Architecture / June 13, 2018 /
The issue of the cost of construction work is one that is rarely far from the minds of construction clients, design teams, constructors and, of course, quantity surveyors. The cost of constructing a building project is a primary concern for the vast majority of construction clients. Indeed one of the most common initial questions a client has is. What is it going to cost me? often followed closely by. can we do it any cheaper? Providing answers to such questions is a key objective of quantity surveyors, whose task it is to predict the likely cost of building work and to manage the evolving project design to ensure that the clients approved budget is not exceeded. This is a challenging task, which frequently involves one-off, unique, purpose made buildings, and the QS typically operates within a design team brought together specifically for that particular project.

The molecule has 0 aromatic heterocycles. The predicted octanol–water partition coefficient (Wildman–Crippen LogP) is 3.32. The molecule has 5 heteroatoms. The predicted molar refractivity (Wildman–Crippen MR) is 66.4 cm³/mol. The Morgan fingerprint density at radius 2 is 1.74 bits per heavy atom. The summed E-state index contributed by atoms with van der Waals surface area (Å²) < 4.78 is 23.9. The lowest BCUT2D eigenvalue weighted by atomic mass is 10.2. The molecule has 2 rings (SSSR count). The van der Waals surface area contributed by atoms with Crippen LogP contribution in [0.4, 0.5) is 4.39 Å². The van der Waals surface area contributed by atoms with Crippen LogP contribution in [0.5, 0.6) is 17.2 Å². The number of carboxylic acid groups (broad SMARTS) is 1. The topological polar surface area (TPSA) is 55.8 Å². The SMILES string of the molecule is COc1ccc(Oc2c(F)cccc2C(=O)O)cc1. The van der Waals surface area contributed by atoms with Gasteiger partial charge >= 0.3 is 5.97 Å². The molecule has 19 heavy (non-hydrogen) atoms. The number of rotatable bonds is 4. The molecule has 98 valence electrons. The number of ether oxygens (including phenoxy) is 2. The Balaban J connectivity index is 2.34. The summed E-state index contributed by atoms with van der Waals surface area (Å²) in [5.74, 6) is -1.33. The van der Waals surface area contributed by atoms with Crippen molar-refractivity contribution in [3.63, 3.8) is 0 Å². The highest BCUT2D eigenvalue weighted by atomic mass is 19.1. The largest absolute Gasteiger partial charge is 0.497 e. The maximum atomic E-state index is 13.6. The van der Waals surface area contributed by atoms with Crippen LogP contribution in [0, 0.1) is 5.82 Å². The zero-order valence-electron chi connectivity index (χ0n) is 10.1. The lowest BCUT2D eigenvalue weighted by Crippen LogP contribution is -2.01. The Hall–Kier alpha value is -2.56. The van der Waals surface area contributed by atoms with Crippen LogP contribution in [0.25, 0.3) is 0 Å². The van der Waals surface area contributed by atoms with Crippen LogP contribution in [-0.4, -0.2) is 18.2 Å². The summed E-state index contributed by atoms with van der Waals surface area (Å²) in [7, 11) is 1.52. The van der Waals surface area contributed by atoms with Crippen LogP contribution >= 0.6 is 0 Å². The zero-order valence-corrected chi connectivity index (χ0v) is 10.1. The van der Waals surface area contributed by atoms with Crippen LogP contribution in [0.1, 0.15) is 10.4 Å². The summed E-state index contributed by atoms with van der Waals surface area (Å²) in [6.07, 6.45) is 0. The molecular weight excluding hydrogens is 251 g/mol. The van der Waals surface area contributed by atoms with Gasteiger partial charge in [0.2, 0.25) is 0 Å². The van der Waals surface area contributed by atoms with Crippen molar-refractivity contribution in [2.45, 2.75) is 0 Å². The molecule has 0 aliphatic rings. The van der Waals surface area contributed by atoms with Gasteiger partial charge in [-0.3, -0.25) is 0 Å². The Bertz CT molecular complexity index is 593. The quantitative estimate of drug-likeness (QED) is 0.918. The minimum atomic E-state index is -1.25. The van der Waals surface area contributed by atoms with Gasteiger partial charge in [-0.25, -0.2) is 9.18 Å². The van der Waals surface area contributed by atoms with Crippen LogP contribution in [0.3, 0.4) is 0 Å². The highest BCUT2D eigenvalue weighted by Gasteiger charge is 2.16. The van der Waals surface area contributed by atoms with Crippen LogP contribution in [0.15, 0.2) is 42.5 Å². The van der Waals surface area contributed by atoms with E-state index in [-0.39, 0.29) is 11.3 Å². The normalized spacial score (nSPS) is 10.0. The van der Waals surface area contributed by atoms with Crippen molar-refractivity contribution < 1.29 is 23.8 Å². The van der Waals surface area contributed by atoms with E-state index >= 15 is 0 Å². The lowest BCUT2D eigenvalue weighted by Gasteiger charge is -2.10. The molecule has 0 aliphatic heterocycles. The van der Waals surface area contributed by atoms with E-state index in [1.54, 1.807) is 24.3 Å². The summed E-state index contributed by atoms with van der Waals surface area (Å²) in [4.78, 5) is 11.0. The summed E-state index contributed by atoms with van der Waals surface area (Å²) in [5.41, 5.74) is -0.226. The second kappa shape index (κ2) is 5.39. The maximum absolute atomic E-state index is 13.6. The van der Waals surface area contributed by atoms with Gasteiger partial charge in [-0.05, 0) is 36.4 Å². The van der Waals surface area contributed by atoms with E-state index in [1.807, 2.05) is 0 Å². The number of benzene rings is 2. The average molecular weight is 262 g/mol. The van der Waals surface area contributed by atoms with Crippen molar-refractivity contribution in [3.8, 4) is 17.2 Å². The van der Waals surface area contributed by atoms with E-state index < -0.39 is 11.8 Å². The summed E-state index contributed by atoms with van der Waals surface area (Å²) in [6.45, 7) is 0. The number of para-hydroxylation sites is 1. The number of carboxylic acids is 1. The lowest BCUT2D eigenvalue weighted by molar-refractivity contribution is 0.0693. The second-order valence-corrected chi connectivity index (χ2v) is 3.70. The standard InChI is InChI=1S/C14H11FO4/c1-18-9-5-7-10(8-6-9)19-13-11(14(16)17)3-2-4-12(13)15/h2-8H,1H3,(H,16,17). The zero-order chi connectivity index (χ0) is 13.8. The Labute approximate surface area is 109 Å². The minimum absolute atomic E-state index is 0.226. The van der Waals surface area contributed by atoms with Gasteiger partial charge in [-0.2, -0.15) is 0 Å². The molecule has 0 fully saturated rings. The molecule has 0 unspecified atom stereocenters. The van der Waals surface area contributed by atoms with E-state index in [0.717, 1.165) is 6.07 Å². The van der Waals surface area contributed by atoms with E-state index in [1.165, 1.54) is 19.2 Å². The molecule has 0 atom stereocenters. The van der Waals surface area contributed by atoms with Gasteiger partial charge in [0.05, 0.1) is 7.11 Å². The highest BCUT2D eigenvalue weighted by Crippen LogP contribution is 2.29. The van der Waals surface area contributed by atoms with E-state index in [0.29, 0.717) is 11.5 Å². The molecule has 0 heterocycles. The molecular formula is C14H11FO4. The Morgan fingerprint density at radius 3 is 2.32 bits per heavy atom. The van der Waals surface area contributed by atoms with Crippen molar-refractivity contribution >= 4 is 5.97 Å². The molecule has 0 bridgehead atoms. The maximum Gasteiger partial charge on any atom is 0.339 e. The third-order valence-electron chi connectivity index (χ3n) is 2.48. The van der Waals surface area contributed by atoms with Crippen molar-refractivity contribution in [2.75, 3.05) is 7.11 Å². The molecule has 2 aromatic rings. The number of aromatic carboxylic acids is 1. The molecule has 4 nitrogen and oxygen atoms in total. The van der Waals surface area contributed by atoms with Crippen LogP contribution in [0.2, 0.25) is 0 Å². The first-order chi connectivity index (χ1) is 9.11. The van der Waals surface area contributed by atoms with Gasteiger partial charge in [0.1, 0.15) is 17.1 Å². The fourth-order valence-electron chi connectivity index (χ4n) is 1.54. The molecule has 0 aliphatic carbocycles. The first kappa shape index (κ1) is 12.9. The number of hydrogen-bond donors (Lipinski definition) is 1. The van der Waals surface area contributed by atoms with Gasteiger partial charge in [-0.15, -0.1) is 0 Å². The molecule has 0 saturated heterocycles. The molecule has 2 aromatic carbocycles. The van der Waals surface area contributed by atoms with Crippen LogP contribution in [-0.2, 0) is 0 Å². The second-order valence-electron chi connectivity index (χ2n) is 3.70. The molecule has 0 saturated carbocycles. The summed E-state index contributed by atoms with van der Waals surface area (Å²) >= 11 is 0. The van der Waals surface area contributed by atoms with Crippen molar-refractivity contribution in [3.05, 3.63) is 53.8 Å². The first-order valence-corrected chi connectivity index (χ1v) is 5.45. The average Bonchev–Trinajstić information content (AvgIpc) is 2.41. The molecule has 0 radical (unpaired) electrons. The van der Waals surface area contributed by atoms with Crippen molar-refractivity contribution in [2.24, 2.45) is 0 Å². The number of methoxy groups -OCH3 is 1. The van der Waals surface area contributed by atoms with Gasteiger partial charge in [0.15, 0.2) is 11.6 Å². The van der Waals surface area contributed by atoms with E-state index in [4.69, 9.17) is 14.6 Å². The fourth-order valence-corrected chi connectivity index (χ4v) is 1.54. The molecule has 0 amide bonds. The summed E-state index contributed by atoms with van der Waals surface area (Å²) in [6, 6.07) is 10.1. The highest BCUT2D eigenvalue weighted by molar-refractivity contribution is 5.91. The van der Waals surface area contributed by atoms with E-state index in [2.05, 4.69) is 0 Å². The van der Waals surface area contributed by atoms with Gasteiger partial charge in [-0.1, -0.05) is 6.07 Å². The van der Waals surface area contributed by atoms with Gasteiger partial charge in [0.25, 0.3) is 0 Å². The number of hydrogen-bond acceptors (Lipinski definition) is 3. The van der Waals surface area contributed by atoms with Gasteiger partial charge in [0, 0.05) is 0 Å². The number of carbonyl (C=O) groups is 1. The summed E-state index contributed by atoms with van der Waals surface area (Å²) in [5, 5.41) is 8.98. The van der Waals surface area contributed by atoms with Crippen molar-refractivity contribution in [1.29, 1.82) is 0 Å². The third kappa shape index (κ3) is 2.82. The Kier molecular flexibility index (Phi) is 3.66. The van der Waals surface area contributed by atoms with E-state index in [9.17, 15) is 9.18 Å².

This is where the contractor works alongside or within the design team providing a construction management service. The management contractor does not undertake either the design or the direct construction work. The physical construction is carried out by specialist subcontractors, package contractors. There are two main forms of this approach: Management Contracting where the contractor employs the subcontractors and Construction Management where the subcontractors are employed directly by the client and the project is managed by the construction manager - there is no actual main contractor. Management procurement routes are associated with fast moving, complex construction projects. The early appointment of manager within the design team allows the design and construction operations to be fast-tracked while also ensuring that the required quality standards are delivered. These projects, however, tend to be expensive. Figure 1 sets out a summary of the advantages and disadvantage of various procurement approaches which may be of use in meeting project objectives.